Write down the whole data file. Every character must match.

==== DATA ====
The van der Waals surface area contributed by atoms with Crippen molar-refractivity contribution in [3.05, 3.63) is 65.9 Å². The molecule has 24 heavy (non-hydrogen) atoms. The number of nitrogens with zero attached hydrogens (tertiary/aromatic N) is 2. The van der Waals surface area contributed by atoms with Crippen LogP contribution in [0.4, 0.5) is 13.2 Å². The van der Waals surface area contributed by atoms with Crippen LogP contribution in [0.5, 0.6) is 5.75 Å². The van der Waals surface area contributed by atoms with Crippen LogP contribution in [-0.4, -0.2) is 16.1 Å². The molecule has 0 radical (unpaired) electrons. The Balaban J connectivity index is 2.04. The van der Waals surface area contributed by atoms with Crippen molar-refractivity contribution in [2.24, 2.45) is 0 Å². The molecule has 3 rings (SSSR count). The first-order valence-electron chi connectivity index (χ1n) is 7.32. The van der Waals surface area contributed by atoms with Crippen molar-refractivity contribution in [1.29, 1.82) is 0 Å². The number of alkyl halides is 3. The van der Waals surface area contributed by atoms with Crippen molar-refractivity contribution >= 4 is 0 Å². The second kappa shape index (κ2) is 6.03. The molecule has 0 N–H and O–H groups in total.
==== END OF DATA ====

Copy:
The van der Waals surface area contributed by atoms with Crippen molar-refractivity contribution in [3.05, 3.63) is 65.9 Å². The molecule has 24 heavy (non-hydrogen) atoms. The number of nitrogens with zero attached hydrogens (tertiary/aromatic N) is 2. The van der Waals surface area contributed by atoms with Crippen LogP contribution in [0.4, 0.5) is 13.2 Å². The van der Waals surface area contributed by atoms with Crippen LogP contribution in [0.5, 0.6) is 5.75 Å². The van der Waals surface area contributed by atoms with Crippen LogP contribution in [-0.4, -0.2) is 16.1 Å². The molecule has 0 radical (unpaired) electrons. The Balaban J connectivity index is 2.04. The van der Waals surface area contributed by atoms with Crippen molar-refractivity contribution in [2.24, 2.45) is 0 Å². The molecule has 3 rings (SSSR count). The first-order valence-electron chi connectivity index (χ1n) is 7.32. The van der Waals surface area contributed by atoms with Crippen molar-refractivity contribution in [1.29, 1.82) is 0 Å². The number of alkyl halides is 3. The van der Waals surface area contributed by atoms with Crippen molar-refractivity contribution >= 4 is 0 Å². The second kappa shape index (κ2) is 6.03. The molecule has 0 N–H and O–H groups in total.